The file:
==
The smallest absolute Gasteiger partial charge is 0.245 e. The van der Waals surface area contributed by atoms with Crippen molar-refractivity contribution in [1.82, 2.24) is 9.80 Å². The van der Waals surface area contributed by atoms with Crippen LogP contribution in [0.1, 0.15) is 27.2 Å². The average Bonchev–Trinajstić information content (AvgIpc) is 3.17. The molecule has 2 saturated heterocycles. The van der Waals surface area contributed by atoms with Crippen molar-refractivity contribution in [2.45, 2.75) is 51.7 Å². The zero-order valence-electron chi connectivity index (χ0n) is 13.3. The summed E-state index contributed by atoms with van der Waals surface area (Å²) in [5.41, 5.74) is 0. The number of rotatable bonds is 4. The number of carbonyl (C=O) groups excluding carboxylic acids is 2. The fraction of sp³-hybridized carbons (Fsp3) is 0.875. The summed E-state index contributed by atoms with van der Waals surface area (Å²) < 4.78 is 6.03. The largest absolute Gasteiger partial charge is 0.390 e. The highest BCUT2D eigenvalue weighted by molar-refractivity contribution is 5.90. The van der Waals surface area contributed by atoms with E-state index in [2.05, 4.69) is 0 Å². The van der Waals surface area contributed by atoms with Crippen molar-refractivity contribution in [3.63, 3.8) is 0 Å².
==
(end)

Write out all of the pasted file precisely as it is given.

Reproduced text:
The smallest absolute Gasteiger partial charge is 0.245 e. The van der Waals surface area contributed by atoms with Crippen molar-refractivity contribution in [1.82, 2.24) is 9.80 Å². The van der Waals surface area contributed by atoms with Crippen LogP contribution in [0.1, 0.15) is 27.2 Å². The average Bonchev–Trinajstić information content (AvgIpc) is 3.17. The molecule has 2 saturated heterocycles. The van der Waals surface area contributed by atoms with Crippen molar-refractivity contribution in [2.45, 2.75) is 51.7 Å². The zero-order valence-electron chi connectivity index (χ0n) is 13.3. The summed E-state index contributed by atoms with van der Waals surface area (Å²) in [5.41, 5.74) is 0. The number of rotatable bonds is 4. The number of carbonyl (C=O) groups excluding carboxylic acids is 2. The fraction of sp³-hybridized carbons (Fsp3) is 0.875. The summed E-state index contributed by atoms with van der Waals surface area (Å²) < 4.78 is 6.03. The largest absolute Gasteiger partial charge is 0.390 e. The highest BCUT2D eigenvalue weighted by molar-refractivity contribution is 5.90. The van der Waals surface area contributed by atoms with E-state index in [2.05, 4.69) is 0 Å². The van der Waals surface area contributed by atoms with Crippen molar-refractivity contribution in [3.63, 3.8) is 0 Å².